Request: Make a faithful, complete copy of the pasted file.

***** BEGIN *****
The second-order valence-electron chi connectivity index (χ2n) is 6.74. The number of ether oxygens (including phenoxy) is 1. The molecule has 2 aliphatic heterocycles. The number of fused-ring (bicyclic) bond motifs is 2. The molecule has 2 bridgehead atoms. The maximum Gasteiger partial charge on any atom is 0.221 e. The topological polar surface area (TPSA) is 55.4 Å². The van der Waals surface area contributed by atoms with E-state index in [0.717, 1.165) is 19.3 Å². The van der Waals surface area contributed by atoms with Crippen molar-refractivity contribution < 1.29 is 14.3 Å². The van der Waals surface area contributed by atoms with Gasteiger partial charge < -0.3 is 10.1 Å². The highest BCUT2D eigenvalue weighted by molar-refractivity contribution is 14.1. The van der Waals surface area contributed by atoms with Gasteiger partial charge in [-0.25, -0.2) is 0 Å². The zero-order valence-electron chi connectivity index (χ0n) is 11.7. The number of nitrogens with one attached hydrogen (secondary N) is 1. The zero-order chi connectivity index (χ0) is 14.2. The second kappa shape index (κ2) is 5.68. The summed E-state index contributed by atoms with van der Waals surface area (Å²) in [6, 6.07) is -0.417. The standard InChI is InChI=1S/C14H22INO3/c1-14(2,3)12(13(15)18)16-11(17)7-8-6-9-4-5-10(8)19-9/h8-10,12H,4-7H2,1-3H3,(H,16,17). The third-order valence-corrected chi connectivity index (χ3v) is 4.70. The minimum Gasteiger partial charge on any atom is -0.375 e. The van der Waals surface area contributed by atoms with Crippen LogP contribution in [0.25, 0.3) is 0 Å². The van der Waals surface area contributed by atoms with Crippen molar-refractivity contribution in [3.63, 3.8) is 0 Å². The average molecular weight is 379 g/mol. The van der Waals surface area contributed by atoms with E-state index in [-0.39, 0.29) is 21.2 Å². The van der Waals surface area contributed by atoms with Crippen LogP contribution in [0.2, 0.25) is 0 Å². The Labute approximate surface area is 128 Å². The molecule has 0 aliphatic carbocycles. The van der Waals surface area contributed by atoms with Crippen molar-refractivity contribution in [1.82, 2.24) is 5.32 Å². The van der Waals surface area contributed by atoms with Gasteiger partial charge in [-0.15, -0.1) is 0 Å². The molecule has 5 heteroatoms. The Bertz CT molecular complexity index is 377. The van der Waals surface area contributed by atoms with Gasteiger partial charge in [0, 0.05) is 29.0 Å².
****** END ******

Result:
The second-order valence-electron chi connectivity index (χ2n) is 6.74. The number of ether oxygens (including phenoxy) is 1. The molecule has 2 aliphatic heterocycles. The number of fused-ring (bicyclic) bond motifs is 2. The molecule has 2 bridgehead atoms. The maximum Gasteiger partial charge on any atom is 0.221 e. The topological polar surface area (TPSA) is 55.4 Å². The van der Waals surface area contributed by atoms with E-state index in [0.717, 1.165) is 19.3 Å². The van der Waals surface area contributed by atoms with Crippen molar-refractivity contribution < 1.29 is 14.3 Å². The van der Waals surface area contributed by atoms with Gasteiger partial charge < -0.3 is 10.1 Å². The highest BCUT2D eigenvalue weighted by molar-refractivity contribution is 14.1. The van der Waals surface area contributed by atoms with Gasteiger partial charge in [-0.25, -0.2) is 0 Å². The zero-order valence-electron chi connectivity index (χ0n) is 11.7. The number of nitrogens with one attached hydrogen (secondary N) is 1. The zero-order chi connectivity index (χ0) is 14.2. The second kappa shape index (κ2) is 5.68. The summed E-state index contributed by atoms with van der Waals surface area (Å²) in [6, 6.07) is -0.417. The standard InChI is InChI=1S/C14H22INO3/c1-14(2,3)12(13(15)18)16-11(17)7-8-6-9-4-5-10(8)19-9/h8-10,12H,4-7H2,1-3H3,(H,16,17). The third-order valence-corrected chi connectivity index (χ3v) is 4.70. The minimum Gasteiger partial charge on any atom is -0.375 e. The van der Waals surface area contributed by atoms with Crippen LogP contribution in [0.25, 0.3) is 0 Å². The van der Waals surface area contributed by atoms with Crippen molar-refractivity contribution in [3.63, 3.8) is 0 Å². The average molecular weight is 379 g/mol. The van der Waals surface area contributed by atoms with E-state index in [-0.39, 0.29) is 21.2 Å². The van der Waals surface area contributed by atoms with Crippen LogP contribution in [0.2, 0.25) is 0 Å². The Labute approximate surface area is 128 Å². The molecule has 0 aliphatic carbocycles. The van der Waals surface area contributed by atoms with Crippen molar-refractivity contribution in [1.82, 2.24) is 5.32 Å². The van der Waals surface area contributed by atoms with Gasteiger partial charge in [-0.15, -0.1) is 0 Å². The molecule has 5 heteroatoms. The Bertz CT molecular complexity index is 377. The van der Waals surface area contributed by atoms with Gasteiger partial charge in [0, 0.05) is 29.0 Å².